Support the project with paypal

MEDEA 2 class cruisers (5, 1889 - 1890)


Marathon as built


Name No Yard No Builder Laid down Launched Comp Fate
Magicienne   328 Elder, Govan 10.8.1887 12.5.1888 11.2.1889 sold 7.1905
Medea     Chatham DYd 25.4.1887 9.6.1888 5.1889 sold 4.1914
Medusa     Chatham DYd 25.8.1887 11.8.1888 6.1889 hulk 1910
Marathon   329 Elder, Govan 10.8.1887 23.8.1888 7.1889 sold to BU 8.1905
Melpomene     Portsmouth DYd 10.10.1887 20.9.1888 7.1889 sold to BU 8.1905

Technical data

Displacement normal, t

Medea, Medusa: 2800

Magicienne, Marathon, Melpomene: 2950

Displacement full, t 
Length, m

80.8 pp

Breadth, m

Medea, Medusa: 12.5

Magicienne, Marathon, Melpomene: 12.8

Draught, m


No of shafts



Medea, Medusa: 2 VC, 6 cylindrical boilers

Magicienne, Marathon, Melpomene: 2 HC, direct action, 6 cylindrical boilers

Power, h. p.

forced draught: 9000

Max speed, kts

Medea, Medusa: 20

Magicienne, Marathon, Melpomene: 19.7

Fuel, t

coal 400

Endurance, nm(kts)


Armour, mmsteel; deck: 51-25, gunshields: 114, CT: 76

6 x 1 - 152/26 BL Mk IV/VI, 9 x 1 - 57/40 6pdr Hotchkiss Mk I, 1 x 1 - 47/40 3pdr Hotchkiss Mk I, 3 x 1 - 11.9/78, 2 - 356 TT (1 bow, 1 aft), 2 - 356 TC



Standard scale images

<i>Magicienne </i>1889
Magicienne 1889


<i>Marathon </i>as built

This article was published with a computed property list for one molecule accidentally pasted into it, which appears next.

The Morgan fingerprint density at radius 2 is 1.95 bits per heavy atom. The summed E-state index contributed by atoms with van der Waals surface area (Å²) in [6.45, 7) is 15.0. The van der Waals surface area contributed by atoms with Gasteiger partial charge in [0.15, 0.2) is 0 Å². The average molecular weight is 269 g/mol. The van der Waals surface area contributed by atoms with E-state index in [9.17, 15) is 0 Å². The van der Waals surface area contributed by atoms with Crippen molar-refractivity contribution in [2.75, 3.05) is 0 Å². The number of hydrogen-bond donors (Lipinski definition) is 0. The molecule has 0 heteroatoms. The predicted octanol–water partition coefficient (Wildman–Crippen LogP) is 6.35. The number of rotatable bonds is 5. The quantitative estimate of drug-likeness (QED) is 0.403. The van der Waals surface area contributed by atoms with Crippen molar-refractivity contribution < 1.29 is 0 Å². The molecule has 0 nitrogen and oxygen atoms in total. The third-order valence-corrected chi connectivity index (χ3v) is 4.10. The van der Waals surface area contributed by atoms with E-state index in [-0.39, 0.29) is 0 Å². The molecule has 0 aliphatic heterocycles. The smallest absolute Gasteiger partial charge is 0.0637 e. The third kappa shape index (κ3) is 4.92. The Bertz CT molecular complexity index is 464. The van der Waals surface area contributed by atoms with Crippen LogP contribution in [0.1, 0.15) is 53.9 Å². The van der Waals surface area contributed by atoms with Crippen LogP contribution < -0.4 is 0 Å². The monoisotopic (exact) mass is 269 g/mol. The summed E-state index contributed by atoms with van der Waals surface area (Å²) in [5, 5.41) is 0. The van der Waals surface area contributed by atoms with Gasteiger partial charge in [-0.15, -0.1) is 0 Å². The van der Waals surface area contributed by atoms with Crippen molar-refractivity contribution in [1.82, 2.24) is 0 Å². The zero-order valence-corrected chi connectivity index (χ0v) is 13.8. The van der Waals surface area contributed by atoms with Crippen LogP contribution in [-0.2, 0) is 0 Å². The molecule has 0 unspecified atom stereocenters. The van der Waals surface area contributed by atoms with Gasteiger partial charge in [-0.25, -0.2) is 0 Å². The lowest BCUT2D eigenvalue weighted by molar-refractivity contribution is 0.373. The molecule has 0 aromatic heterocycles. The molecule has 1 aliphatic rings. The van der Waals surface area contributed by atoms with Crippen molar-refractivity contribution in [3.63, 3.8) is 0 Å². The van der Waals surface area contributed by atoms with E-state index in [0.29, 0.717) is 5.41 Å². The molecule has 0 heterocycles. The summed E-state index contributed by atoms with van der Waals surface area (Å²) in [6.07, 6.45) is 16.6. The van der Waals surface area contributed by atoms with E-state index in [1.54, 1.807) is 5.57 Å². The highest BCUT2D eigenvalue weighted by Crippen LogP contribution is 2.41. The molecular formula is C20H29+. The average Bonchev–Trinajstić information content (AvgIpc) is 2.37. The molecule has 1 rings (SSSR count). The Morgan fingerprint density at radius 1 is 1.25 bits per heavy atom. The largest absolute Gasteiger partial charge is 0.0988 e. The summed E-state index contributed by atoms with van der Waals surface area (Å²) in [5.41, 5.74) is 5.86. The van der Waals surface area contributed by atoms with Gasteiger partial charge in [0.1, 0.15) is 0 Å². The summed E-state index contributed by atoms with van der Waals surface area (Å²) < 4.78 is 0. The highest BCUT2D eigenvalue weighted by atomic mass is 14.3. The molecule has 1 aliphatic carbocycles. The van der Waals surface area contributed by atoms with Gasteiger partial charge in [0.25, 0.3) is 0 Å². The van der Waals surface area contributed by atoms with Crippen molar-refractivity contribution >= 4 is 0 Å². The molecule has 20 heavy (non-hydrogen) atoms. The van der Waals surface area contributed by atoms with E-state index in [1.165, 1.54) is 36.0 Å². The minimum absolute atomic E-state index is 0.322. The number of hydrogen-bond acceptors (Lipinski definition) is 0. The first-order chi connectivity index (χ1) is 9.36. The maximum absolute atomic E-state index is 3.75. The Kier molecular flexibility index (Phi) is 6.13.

Marathon as built

Project history

Provided under the 1886/87 Programme, these ships were reduced editions of the Mersey class and were inferior to those ships in all respects. They were reclassified third class cruisers while building. White design. Three of the class, Melpomene, Magicienne and Marathon, were sheathed in wood and copper for tropical service which increased the beam by 0.3m, added 150t to the displacement and reduced the designed speed by 0.25kt. They also differed from the unsheathed pair in having horizontal engines. The wood insulated the copper from the steel to prevent rapid electrolitic deacy, whilst the copper sheathing prevented rapid fouling in tropical waters. Within the next few years improved anti-fouling paints would reduce the need for so cumbersome an expedient. Three 152mm guns, mounted on sponsons, were fitted on each side, one on the forecastle, one amidships on the upper deck and one on the poop. Eight of the 57mm QF guns were mourned on the upper deck, 4 amidships, 2 forward and 2 aft and the ninth on the centreline at the after end of the poop. They did not achieve their designed speeds on trials, averaging 19kts, and proved poor steamers in service particularly in a seaway. An open upper deck amidships with low bulwarks made them very wet and they proved to be bad sea boats. They were fitted with a turtle back forecastle and the forward 6in guns were provided with a low breakwater indicating that the designers expected them to be wet ships. They also suffered from cramped accommodation and insufficient space in the boiler rooms for efficient stoking, and it was generally concluded that all their troubles resulted from their small size.

Ship protection

 The protective deck was 25mm on the flat and 51mm on the slope, the flat being 0.3m above the load line and the outer edge of the slope 1.5m below.


1890s, all: - 6 x 1 - 152/26; + 6 x 1 - 152/26 QFC Mk I/IV / I/VI / II/IV / II/VI / III/IV / III/VI

Naval service

Medea was laid up awaiting disposal in 1906, but recommissioned in April 1909 and paid off in 1913. Medusa was laid up out of commission in 1906 but was commissioned again as harbour hulk in 1910, used as calibrating vessel in 1914-1918, sold in 1920 and resold in October 1921.

Many thanks to Wolfgang Stöhr for additional information on this page.